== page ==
Applicant References Issue
Competency-Based Assessment Tool
The Competency-Based Assessment Tool (CBAT) is an electronic form designed to capture the applicant’s understanding and achievement of the 22 key competencies required for registration as a Professional Engineer or Licensee.
The Competency-Based Assessment Tool (CBAT) can only be completed after the applicant has submitted their Work Record Validator List (WRVL).
A series of steps for submitting the Competency-Based Assessment Tool within the APEGA membership application.
- Simplified drawing of a computer monitor with five completed checkboxes and the text: Start the online application. Complete the first five steps
- Step 6: Complete and submit the WRVL (Work Record Validator List)
- Step 6, highlighted to indicate this is the current step: Complete and submit your CBAT (Competency-Based Assessment Tool)
- Next: Finish application submission and pay
- Second submit on WRVL and CBAT
- MRefQ (Modified Reference Questionnaires) and VRFs (Validator Response Forms) received
- Application in queue to be processed, VORFs (Validator Overall Reference Forms) to be requested
What are Competencies?
Competencies are skills or knowledge that APEGA has identified as crucial to the professional practice of engineering. They are based on the applicant’s decisions, behaviors, or applications of skill or knowledge.
To demonstrate their levels of skill in each key competency, applicants must draw examples from their previous engineering experience to include in their CBAT form. When completing each page of the form, applicants will provide:
- Situation: At least one situation which you have proved competency in
- Actions: Several actions you took within the situation that support your competency
- Outcome: An outcome of the summary of your actions. This should include a basic summary of the solution, product, process, or other outcome of the situation and the actions.
The CBAT form includes skills and behaviours called indicators. Indicators are:
- Generalized examples that can be used as a guide to illustrate how the applicant may have achieved a given competency
- They do not have to be fully met to be deemed as competent
- The indicators provided by APEGA serve as a framework for the applicant to determine which aspects of their work experience apply for each key competency
- They can also highlight deficiencies the applicant may have
The applicant will include specific details of their personal work experience for every competency. Do not copy and paste the generic indicators provided.
APEGA’s Board of Examiners will assess the applicant’s competency on the information they and their validators provide – and nothing else. Be sure to focus on:
- Technical and theoretical skills and knowledge and how they contributed to the situation and action that positively or negatively affected the outcome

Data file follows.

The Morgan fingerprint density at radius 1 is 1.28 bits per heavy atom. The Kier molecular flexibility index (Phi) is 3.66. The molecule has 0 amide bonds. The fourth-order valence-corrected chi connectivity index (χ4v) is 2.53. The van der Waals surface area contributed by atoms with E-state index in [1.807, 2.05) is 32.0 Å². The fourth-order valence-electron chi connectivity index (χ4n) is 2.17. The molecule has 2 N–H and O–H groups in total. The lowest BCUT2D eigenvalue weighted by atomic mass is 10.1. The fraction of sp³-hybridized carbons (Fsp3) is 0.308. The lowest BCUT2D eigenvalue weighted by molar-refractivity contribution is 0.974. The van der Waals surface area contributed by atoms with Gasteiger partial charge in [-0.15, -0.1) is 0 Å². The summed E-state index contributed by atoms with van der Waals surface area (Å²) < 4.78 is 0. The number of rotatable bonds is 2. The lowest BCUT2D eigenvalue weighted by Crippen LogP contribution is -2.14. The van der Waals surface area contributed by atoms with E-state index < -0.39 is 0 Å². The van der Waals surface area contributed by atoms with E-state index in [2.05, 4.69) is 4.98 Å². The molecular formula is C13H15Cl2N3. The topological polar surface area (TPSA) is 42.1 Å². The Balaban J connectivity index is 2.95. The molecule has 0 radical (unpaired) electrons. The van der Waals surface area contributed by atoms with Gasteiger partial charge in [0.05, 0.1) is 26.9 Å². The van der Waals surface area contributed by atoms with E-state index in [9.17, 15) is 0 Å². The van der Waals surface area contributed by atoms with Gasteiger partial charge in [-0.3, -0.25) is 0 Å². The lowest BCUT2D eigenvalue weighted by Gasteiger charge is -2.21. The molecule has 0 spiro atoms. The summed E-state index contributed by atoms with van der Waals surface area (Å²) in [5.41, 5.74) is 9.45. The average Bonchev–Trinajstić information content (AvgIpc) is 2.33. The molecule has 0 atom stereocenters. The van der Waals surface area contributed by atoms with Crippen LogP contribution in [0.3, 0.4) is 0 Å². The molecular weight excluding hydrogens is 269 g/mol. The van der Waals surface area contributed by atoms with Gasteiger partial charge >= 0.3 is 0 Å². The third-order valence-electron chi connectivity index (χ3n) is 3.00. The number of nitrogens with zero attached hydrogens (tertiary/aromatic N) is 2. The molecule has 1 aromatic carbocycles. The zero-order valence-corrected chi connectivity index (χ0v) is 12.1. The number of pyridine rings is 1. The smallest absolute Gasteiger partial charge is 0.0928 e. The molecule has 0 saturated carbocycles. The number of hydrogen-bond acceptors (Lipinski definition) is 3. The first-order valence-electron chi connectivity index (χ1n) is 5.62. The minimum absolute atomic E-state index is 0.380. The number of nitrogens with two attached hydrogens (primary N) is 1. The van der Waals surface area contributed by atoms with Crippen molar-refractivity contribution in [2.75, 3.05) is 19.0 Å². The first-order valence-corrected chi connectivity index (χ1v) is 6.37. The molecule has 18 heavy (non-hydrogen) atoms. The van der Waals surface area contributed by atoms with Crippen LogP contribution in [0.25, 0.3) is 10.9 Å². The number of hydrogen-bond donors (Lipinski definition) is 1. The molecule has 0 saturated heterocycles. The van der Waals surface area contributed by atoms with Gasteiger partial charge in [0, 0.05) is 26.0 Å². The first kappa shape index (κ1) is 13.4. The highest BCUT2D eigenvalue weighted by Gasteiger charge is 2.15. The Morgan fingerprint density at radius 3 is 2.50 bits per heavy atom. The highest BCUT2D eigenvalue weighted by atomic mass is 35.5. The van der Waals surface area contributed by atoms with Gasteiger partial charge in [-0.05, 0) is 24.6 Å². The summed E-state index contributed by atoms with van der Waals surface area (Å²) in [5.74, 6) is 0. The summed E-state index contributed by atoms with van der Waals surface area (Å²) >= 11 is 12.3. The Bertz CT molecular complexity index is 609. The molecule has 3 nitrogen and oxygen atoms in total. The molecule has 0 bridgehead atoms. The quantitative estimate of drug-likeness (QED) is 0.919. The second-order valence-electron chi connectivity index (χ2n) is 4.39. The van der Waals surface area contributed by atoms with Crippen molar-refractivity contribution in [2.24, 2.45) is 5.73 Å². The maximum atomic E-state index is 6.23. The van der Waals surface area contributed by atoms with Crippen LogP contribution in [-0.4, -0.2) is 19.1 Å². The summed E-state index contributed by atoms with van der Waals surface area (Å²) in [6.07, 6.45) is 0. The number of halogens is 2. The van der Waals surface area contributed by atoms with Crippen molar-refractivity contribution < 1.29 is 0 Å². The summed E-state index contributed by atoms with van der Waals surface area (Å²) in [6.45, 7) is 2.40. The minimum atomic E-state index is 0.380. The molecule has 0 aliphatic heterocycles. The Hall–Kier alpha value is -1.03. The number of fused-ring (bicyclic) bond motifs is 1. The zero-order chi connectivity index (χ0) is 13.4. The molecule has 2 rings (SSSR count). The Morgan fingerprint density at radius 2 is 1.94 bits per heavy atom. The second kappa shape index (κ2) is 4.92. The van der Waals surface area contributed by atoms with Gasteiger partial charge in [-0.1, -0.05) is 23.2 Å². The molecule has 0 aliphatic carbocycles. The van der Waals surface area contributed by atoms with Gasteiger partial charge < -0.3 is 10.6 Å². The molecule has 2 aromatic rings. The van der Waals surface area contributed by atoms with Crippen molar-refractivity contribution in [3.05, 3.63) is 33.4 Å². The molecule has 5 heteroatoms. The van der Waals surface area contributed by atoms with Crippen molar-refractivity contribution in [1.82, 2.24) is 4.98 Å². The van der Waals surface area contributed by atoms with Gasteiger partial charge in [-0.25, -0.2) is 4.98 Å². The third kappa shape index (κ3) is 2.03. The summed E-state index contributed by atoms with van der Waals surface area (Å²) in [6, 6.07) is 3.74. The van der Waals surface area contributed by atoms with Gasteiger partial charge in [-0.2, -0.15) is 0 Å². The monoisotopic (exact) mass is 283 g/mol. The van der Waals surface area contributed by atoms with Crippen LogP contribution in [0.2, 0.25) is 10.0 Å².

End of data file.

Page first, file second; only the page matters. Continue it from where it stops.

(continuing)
- Providing details about the decisions that were made as the applicant
- Writing in first person (“I” statements instead of “we”) to show ownership of the actions.
Competency-Based Assessment Tool Evaluation Criteria
Each competency will be evaluated against a score from 0 – 5
- 0 demonstrates no awareness for the competency
- 5 shows a mature level of practice with the competency
Details of Example
The details of the examples should put a strong emphasis on Application of Theory and Practical Experience.
Application of Theory in the respective discipline must include:
- selecting solutions and solving problems
- preparing and checking designs or interpretations
- providing evidence of sound technical judgement and practices
- demonstrating familiarity with the use and application of pertinent technologies, procedures, systems, and programs
Although the experience can include the “collection and analysis of information and data”, this should not be a major component of the experience.
Practical Experience must include:
- being exposed to work-site operations
- recognizing limitations in designs, interpretations or recommendations, and understanding the application of pertinent codes and regulations
- understanding the interdependence of disciplines, systems, and activities, and developing working relationships
The BOE will consider increased technical competency and increasing levels of responsibility when evaluating the experience.
Type of Validator Used
A validator is an individual who assesses the applicant's competences. A validator must have direct, first-hand knowledge of the applicant's work and must have provided suitable professional supervision of the applicant throughout the work period being validated and have taken technical responsibility for the applicant's work.
It is expected that, for Canadian experience, a validator will be a Professional Member (P.Eng./P.Geo.) who was registered during the work period they are validating. For non-Canadian experience, it is expected that validators are senior practitioners in engineering.
The validator may have a title other than supervisor and may be a manager, mentor, client, or colleague but it is expected that the validator took technical responsibility for the work of the applicant.
Any validator who is not a Professional Member must explain how they are a senior practitioner in engineering. This may include providing their engineering qualification (engineering degree and professional designation). This information will be requested from the validator by the Registration Program Administrator during processing, which may include proof of academic and engineering credentials.
Family members and relatives are not acceptable as validators.
Acceptability of the validator is at the discretion of the APEGA Board of Examiners.
After the applicant has submitted and paid for their application, they must submit the CBAT again. This allow the VRFs to be sent out.